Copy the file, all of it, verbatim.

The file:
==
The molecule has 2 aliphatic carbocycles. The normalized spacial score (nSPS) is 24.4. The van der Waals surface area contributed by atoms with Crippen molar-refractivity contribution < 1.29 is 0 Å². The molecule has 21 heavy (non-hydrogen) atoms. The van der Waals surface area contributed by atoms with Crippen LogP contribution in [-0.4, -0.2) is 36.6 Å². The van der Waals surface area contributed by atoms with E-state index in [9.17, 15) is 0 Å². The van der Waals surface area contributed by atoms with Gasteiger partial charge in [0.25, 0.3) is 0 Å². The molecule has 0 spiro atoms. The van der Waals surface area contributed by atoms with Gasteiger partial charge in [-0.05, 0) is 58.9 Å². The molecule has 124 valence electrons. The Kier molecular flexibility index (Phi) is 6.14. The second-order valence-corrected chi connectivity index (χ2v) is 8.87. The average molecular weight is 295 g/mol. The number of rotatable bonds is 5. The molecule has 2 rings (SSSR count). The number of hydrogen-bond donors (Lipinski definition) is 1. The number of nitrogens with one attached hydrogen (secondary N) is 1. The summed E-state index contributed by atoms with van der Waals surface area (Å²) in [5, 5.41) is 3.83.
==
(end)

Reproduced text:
The molecule has 2 aliphatic carbocycles. The normalized spacial score (nSPS) is 24.4. The van der Waals surface area contributed by atoms with Crippen molar-refractivity contribution < 1.29 is 0 Å². The molecule has 21 heavy (non-hydrogen) atoms. The van der Waals surface area contributed by atoms with Crippen LogP contribution in [-0.4, -0.2) is 36.6 Å². The van der Waals surface area contributed by atoms with E-state index in [9.17, 15) is 0 Å². The van der Waals surface area contributed by atoms with Gasteiger partial charge in [0.25, 0.3) is 0 Å². The molecule has 0 spiro atoms. The van der Waals surface area contributed by atoms with Gasteiger partial charge in [-0.05, 0) is 58.9 Å². The molecule has 124 valence electrons. The Kier molecular flexibility index (Phi) is 6.14. The second-order valence-corrected chi connectivity index (χ2v) is 8.87. The average molecular weight is 295 g/mol. The number of rotatable bonds is 5. The molecule has 2 rings (SSSR count). The number of hydrogen-bond donors (Lipinski definition) is 1. The number of nitrogens with one attached hydrogen (secondary N) is 1. The summed E-state index contributed by atoms with van der Waals surface area (Å²) in [5, 5.41) is 3.83.